March 11, 2008

#01-083: Say It with Flowers

color illustration in art deco style of a woman surrounded by a swirl of flowers
"The Language of Flowers"

Note: Learn to speak the "secret language" of flowers, a way to express one's feeling using their type, color, number, or even arrangement.

Get Ready: What's your favorite flower? Do you know what it symbolizes?

In mid-February, men often buy flowers for their women (and sometimes vice-versa!). In China, the number of flowers is symbolic: 11 means "One Heart One Thought," and 19 is a wish for the longevity of the relationship.

But flowers have another language. Believe it or not, that language has a name: floriography, or flower writing.

English people in the Victorian Age often knew this language by heart, and would choose flowers to create a secret message. In those days, society's rules prevented people from speaking their true feelings; sending the right flowers became a way to say what you felt without breaking the rules.

The language had several elements. One was the condition of the flowers: Giving wilted flowers, for instance, meant, "I don't love you."

Another variation was the color. Take carnations: they generally meant affection; health and energy; and fascination. But purple carnations meant changeability; a solid color meant yes, and a striped color no; white was innocence and pure love, but yellow was rejection.

More famous was the choice of flowers themselves. Here is a list of the meanings of some more common flowers:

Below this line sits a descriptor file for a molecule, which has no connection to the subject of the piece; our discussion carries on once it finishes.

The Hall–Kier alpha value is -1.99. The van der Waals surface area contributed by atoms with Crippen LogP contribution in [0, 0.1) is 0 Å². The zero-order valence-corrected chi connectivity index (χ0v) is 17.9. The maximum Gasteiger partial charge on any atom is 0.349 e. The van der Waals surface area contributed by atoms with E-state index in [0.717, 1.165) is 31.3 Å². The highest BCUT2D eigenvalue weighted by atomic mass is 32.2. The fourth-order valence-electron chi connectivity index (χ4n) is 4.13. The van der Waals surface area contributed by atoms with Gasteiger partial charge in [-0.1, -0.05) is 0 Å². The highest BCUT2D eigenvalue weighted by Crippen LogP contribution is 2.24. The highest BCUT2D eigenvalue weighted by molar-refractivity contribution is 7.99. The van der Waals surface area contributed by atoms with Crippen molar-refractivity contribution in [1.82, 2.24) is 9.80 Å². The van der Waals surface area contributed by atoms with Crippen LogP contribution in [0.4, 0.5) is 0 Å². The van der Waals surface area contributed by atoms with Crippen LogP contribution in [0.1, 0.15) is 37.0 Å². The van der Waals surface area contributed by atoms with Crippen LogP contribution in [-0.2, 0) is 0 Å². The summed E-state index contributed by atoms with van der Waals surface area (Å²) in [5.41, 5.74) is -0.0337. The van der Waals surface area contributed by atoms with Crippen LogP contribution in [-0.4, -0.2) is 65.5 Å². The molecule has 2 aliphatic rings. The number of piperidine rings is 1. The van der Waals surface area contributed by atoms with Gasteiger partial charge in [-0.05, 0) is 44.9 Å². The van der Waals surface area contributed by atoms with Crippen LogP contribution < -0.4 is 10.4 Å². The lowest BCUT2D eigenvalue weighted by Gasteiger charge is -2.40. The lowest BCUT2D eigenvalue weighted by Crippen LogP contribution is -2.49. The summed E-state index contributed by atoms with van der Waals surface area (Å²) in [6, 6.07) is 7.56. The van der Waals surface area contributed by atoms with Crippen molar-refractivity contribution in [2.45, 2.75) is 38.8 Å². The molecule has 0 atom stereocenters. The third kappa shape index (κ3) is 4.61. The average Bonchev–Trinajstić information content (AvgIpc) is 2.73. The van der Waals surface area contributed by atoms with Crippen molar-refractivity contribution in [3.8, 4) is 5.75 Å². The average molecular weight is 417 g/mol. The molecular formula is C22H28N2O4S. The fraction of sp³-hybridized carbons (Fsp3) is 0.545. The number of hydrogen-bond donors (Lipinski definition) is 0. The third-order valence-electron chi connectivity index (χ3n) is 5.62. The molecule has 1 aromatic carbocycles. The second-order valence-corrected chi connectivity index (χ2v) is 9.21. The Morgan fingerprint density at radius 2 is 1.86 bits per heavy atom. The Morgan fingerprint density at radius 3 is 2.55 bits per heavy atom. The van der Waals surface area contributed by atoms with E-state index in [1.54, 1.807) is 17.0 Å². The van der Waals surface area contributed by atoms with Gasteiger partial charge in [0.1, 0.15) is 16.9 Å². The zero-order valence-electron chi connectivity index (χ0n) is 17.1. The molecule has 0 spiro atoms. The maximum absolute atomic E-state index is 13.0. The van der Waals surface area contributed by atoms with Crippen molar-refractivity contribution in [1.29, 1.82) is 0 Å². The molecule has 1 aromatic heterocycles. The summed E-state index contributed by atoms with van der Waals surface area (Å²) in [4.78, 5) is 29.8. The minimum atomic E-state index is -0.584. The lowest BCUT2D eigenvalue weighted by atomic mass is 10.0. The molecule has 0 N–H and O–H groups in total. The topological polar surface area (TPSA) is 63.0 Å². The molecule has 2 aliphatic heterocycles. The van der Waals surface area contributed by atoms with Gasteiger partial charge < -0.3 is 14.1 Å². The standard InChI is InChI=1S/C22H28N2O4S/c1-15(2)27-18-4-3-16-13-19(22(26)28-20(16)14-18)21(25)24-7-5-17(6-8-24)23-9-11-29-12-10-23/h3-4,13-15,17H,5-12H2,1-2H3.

• azalea: be careful 
  • buttercup: cheerfulness 
  • camellia: perfection
  • daffodil: respect
  • daisy: innocence
  • iris: faith
  • lily: unwanted visitors stay away
  • marigold: comforts the heart
  • narcissus: egotism
  • orchid: beauty
  • sunflower: loyalty
  • tulip: fame
  • violet: modesty

Some of these meanings are still found in common expressions, such as "fresh as a daisy" (fresh can mean innocent, untroubled) and "a shrinking violet" (to shrink can mean to be shy). And Narcissus, of course, was a famously egotistic man.

Perhaps the most versatile "speaker" of the flower language was the rose: color, number (single, bouquet, garland), condition (bud or fully-opened), and type (tea, cabbage, etc.) all have different meanings.

Red roses, of course, practically shout I LOVE YOU! White says that the love is innocent and eternal; pink is for happiness; and red and white signifies unity. But a black rose means Death.

If a rose has no thorns, it indicates love at first sight; a single rose means, "I still love you"; a rose bud means beauty and youth; and a full garland or crown of roses is a reward for virtue.

Tea roses signify remembrance; cabbage roses are ambassadors of love (first contact?); a Christmas rose says "I'm worried; comfort me"; and the hibiscus rose indicates delicate beauty.

In an old advertisement, an American florists' association urged buyers to "Say It with Flowers." Too bad most of us have forgotten the language!


Read more:

Practice: Match the flower to the behavior described below:

  1. buttercup
  2. camellia
  3. daffodil
  4. daisy
  5. lily
  6. narcissus
  7. orchid
  8. sunflower
  9. tulip
  10. violet

  1. is always faithful, and never cheats on a lover
  2. thinks he or she is the best person in the whole world
  3. never makes mistakes
  4. finds it hard to talk to others
  5. always happy and smiling, a "sunny disposition"
  6. people say "whoa!" when they see him or her
  7. calls everyone "ma'am" and "sir," and is always polite
  8. always has a "Do Not Disturb" sign on the door
  9. people are always asking for his or her autograph
  10. still loves teddy bears and music boxes--even at age 30

Answers are in the first comment below.

Submitted to the Shenzhen Daily for March 11, 2008 (before a Chinese follow-up to Valentine's Day)

1 comment:

  1. Answers to the Practice: 1. e; 2. c; 3. g; 4. j; 5. h; 6. b; 7. f; 8. a; 9. i; 10. d